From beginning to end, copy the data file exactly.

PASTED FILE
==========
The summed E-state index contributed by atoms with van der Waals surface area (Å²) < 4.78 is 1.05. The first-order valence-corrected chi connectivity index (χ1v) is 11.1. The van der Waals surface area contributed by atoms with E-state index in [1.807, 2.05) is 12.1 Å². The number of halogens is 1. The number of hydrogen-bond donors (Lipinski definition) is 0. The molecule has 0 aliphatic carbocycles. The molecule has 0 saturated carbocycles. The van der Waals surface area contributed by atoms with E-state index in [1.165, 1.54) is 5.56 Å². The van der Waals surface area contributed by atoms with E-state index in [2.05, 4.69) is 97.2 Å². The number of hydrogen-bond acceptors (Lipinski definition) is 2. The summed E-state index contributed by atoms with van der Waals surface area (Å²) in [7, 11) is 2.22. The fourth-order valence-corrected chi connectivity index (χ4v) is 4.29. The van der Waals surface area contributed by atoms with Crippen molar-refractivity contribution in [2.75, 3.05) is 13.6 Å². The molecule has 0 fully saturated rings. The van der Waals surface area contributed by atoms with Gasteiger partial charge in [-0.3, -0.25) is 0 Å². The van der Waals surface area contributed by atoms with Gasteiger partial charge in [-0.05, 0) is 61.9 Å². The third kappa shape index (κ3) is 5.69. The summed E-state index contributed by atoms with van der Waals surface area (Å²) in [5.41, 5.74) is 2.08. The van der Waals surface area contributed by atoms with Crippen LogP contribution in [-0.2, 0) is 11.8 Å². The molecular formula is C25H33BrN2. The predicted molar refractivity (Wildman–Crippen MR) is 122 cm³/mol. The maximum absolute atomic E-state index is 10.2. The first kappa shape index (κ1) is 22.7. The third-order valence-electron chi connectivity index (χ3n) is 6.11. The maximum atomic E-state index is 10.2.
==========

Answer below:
The summed E-state index contributed by atoms with van der Waals surface area (Å²) < 4.78 is 1.05. The first-order valence-corrected chi connectivity index (χ1v) is 11.1. The van der Waals surface area contributed by atoms with E-state index in [1.807, 2.05) is 12.1 Å². The number of halogens is 1. The number of hydrogen-bond donors (Lipinski definition) is 0. The molecule has 0 aliphatic carbocycles. The molecule has 0 saturated carbocycles. The van der Waals surface area contributed by atoms with E-state index in [1.165, 1.54) is 5.56 Å². The van der Waals surface area contributed by atoms with E-state index in [2.05, 4.69) is 97.2 Å². The number of hydrogen-bond acceptors (Lipinski definition) is 2. The summed E-state index contributed by atoms with van der Waals surface area (Å²) in [7, 11) is 2.22. The fourth-order valence-corrected chi connectivity index (χ4v) is 4.29. The van der Waals surface area contributed by atoms with Crippen molar-refractivity contribution in [2.75, 3.05) is 13.6 Å². The molecule has 0 fully saturated rings. The van der Waals surface area contributed by atoms with Gasteiger partial charge in [-0.3, -0.25) is 0 Å². The van der Waals surface area contributed by atoms with Gasteiger partial charge in [-0.05, 0) is 61.9 Å². The third kappa shape index (κ3) is 5.69. The summed E-state index contributed by atoms with van der Waals surface area (Å²) in [5.41, 5.74) is 2.08. The van der Waals surface area contributed by atoms with Crippen LogP contribution in [-0.2, 0) is 11.8 Å². The molecular formula is C25H33BrN2. The predicted molar refractivity (Wildman–Crippen MR) is 122 cm³/mol. The maximum absolute atomic E-state index is 10.2. The first kappa shape index (κ1) is 22.7. The third-order valence-electron chi connectivity index (χ3n) is 6.11. The maximum atomic E-state index is 10.2.